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Both Europe and the U.S. are on track to slip into a recession, says Fitch Ratings, as it slashes its global economic forecast.

The rating agency cut its forecast of the world’s gross domestic product by half a percentage point to 2.4% this year, and by a full point next year to 1.7%.

Along the way, both the eurozone and the U.K. are expected to fall into recession this year, with the U.S. undergoing a “mild” recession next year, it said.

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Fitch slashed its forecast for Europe by 2.2 percentage points, and now expects the economy to contract by 0.1% in 2023.

For the U.S., it now sees growth of 1.7% in 2022, down by 1.2 percentage points, and growth of just 0.5% in 2023, a one percentage point drop for its forecast.

It also cut its forecast for China by 0.9 percentage points to 2.8% this year, noting that its recovery “is constrained by Covid-19 pandemic restrictions” and the ongoing turmoil in its real estate sector.

China is expected to rebound to 4.5% growth in 2023, although this also represents a downward revision of 0.8 percentage points from its previous forecast.

“We’ve had something of a perfect storm for the global economy in recent months, with the gas crisis in Europe, a sharp acceleration in interest rate hikes and a deepening property slump in China,” said Brian Coulton, chief economist at Fitch, in a release.

Indeed, Fitch’s forecast now assumes that Russian pipeline gas to Europe will be completely shut off.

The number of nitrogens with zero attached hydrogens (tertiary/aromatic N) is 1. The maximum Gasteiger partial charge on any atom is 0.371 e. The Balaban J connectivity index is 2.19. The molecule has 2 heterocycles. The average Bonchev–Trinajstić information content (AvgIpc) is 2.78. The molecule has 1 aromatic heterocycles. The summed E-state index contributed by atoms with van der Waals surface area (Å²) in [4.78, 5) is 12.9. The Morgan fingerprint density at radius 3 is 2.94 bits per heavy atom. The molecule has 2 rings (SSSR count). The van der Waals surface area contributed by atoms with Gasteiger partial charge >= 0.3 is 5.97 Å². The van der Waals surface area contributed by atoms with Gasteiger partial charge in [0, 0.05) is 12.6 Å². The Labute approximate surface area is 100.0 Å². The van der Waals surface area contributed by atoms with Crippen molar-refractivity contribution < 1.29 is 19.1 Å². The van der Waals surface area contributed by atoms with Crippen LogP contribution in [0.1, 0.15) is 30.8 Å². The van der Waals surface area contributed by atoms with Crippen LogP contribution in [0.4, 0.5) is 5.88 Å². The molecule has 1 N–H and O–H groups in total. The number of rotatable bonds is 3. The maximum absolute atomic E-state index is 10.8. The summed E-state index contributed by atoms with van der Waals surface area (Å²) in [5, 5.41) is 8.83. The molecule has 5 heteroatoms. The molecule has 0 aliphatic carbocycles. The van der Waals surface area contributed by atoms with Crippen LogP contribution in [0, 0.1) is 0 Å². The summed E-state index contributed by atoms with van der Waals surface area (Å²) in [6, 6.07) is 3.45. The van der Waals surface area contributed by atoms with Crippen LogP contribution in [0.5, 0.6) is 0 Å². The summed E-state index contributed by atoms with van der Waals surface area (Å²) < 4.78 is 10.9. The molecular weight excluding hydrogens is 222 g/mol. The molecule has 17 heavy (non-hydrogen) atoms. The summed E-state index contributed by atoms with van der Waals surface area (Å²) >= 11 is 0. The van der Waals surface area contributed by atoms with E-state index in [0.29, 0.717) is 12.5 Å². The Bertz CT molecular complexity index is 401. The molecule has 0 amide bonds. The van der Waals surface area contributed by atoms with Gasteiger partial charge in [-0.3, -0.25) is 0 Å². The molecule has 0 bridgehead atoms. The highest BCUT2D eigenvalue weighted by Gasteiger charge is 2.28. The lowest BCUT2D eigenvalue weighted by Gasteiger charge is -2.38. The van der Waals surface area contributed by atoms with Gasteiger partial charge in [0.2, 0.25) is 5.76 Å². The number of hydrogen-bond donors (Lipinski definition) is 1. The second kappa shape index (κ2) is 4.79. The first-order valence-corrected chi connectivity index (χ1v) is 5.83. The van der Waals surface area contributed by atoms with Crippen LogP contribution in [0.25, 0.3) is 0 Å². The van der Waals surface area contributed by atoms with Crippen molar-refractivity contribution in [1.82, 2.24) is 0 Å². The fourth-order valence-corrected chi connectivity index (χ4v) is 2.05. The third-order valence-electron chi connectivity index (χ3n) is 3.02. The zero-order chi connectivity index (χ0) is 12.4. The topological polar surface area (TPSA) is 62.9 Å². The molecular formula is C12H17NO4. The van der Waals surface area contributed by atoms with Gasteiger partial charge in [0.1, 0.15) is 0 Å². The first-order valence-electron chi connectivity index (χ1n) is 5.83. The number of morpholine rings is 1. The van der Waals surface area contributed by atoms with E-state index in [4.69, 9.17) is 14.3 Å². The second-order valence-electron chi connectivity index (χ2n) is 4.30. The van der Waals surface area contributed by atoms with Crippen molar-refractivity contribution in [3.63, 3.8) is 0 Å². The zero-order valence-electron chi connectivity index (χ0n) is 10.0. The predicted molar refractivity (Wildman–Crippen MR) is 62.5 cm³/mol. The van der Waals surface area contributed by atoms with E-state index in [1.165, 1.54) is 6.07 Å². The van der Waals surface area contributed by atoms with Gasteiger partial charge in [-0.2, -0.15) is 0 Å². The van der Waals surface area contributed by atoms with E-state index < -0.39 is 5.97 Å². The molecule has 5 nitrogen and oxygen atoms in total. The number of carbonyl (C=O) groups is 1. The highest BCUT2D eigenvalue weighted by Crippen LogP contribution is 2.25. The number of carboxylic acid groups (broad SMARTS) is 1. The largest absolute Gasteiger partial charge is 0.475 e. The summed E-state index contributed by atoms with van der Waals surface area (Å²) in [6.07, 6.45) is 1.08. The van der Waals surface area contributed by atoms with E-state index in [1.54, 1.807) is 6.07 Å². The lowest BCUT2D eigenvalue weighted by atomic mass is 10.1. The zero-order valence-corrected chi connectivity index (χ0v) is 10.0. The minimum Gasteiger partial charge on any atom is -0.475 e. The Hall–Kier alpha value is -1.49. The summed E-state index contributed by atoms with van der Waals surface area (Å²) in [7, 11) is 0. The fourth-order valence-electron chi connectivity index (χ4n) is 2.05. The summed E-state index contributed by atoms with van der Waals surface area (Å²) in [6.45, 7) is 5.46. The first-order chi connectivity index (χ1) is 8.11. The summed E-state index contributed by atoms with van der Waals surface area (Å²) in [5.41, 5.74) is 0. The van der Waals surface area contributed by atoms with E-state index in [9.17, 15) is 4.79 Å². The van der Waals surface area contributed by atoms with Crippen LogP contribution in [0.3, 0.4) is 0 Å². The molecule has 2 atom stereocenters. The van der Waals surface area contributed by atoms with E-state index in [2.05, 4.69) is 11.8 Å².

“Despite EU efforts to find alternatives, total EU gas supply will fall significantly in the near term, with impacts felt through industrial supply chains. These supply-side impacts would be exacerbated if rationing became necessary to avoid outright gas shortages, a key risk in Germany,” it said.

Already, wholesale gas and electricity prices have jumped by almost 10 times, the rating agency noted. And, while governments are devising solutions to cushion the impact on retail customers, these measures “could have significant fiscal costs,” it said.

Additionally, interest rates are now rising much faster than previously expected, Fitch said.

“In contrast to the role of quantitative easing in the pandemic, central bank policies are no longer supportive of fiscal easing to protect households and firms from economic shocks. With liquidity conditions tightening, large-scale fiscal easing could push up long-term real interest rates,” it said.